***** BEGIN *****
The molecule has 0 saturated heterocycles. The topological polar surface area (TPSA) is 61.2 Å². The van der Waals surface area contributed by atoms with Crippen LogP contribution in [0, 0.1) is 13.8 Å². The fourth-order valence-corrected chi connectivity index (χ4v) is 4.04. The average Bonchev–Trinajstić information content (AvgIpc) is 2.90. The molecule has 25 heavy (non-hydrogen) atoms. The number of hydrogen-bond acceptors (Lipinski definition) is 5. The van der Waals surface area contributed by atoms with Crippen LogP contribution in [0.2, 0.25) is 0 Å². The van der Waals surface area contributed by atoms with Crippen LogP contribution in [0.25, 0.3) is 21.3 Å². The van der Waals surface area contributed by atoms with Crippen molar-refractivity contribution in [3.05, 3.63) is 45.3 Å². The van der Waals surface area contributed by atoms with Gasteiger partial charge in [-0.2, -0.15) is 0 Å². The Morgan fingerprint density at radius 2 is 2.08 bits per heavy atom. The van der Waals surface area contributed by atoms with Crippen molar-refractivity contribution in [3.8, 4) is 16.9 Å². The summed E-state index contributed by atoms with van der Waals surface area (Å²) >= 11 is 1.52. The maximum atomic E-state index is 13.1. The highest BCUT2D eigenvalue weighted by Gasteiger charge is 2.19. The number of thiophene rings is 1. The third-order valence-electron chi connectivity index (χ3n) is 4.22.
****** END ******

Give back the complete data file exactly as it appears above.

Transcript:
The molecule has 0 saturated heterocycles. The topological polar surface area (TPSA) is 61.2 Å². The van der Waals surface area contributed by atoms with Crippen LogP contribution in [0, 0.1) is 13.8 Å². The fourth-order valence-corrected chi connectivity index (χ4v) is 4.04. The average Bonchev–Trinajstić information content (AvgIpc) is 2.90. The molecule has 25 heavy (non-hydrogen) atoms. The number of hydrogen-bond acceptors (Lipinski definition) is 5. The van der Waals surface area contributed by atoms with Crippen LogP contribution in [0.2, 0.25) is 0 Å². The van der Waals surface area contributed by atoms with Crippen LogP contribution in [0.25, 0.3) is 21.3 Å². The van der Waals surface area contributed by atoms with Crippen molar-refractivity contribution in [3.05, 3.63) is 45.3 Å². The van der Waals surface area contributed by atoms with Gasteiger partial charge in [-0.2, -0.15) is 0 Å². The Morgan fingerprint density at radius 2 is 2.08 bits per heavy atom. The van der Waals surface area contributed by atoms with Crippen molar-refractivity contribution in [3.8, 4) is 16.9 Å². The summed E-state index contributed by atoms with van der Waals surface area (Å²) >= 11 is 1.52. The maximum atomic E-state index is 13.1. The highest BCUT2D eigenvalue weighted by Gasteiger charge is 2.19. The number of thiophene rings is 1. The third-order valence-electron chi connectivity index (χ3n) is 4.22.